Obama, Cameron call Britain-U.S. relationship "essential"

08:46, May 26, 2011      

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British Prime Minister David Cameron (L) and US President Barack Obama pose for photo outside No. 10 Downing Street in London, Britain, May 25, 2011. Cameron and Obama, who is on his first state visit to the UK from May 23 to May 26, held their formal bilateral meeting Wednesday. (Xinhua/Zeng Yi)

U.S. President Barack Obama and British Prime Minister David Cameron on Wednesday emphasized that the relationship between their two countries is not only "special" but also "essential."

Cameron said at a joint news conference that Britain's relationship with the U.S. is a "living working partnership" that is "essential to security and prosperity."

Obama said the close relationship is based on "shared ideals and shared values." and is probably "stronger than it has ever been" despite the different political traditions of the two nations.

Shortly before the press conference, the two leaders held talks at No. 10 Downing Street for about 90 minutes.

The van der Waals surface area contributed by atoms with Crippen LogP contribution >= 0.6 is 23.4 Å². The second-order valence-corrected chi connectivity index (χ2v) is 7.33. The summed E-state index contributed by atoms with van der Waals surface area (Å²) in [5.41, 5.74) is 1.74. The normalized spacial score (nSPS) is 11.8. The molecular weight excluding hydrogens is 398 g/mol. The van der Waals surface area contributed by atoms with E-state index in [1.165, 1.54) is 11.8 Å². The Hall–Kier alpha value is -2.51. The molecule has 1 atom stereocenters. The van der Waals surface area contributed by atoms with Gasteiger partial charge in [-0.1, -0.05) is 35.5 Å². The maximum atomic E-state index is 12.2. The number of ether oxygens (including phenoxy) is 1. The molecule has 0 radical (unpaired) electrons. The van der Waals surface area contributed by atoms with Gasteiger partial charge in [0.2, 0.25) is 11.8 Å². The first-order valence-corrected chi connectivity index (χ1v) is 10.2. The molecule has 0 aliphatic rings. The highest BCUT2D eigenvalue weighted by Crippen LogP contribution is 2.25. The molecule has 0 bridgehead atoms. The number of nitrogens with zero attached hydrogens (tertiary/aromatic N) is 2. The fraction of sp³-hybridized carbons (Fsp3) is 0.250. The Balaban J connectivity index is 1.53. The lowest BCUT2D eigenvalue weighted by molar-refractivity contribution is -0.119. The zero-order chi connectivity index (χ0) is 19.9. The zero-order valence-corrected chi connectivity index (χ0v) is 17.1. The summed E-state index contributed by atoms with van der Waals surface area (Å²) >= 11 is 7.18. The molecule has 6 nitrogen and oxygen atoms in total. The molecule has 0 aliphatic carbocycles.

The leaders said at the news conference that they discussed a number of subjects, including economic recovery, anti-terrorism efforts, including a review of the situation in Afganistan, and the ongoing unrest in the Mideast and North Africa.

Both leaders reiterated their calls for Libyan leader Moammar Gadhafi to step down.

"It is impossible to envisage future for Libya to have Colonel Gadhafi still in power. He must go," Cameron said.

Obama said that Gadhafi would ultimately be forced to step down if NATO keeps up its military campaign with the U.S. playing a key role.

``I believe that we have built enough momentum that as long as we sustain the course we're on, he will step down,'' the president said.

The president ruled out a deadline for ending the U.S. role in Libya, saying the mission would end in a timely fashion.

"Ultimately this is going to be a slow, steady process in which we're able to wear down the regime forces,'' Obama said.

The two leaders affirmed their joint resolve despite complaints among some NATO countries about the reduced U.S. role since NATO took the lead after the initial days of the two-month-old campaign against Gadhafi.

But the president also said, ``David and I both agree that you can't put boots on the ground in Libya.''

Obama later was to address both Houses of Parliament at Westminster Hall, an honor usually reserved for British monarchs.

Source: Xinhua

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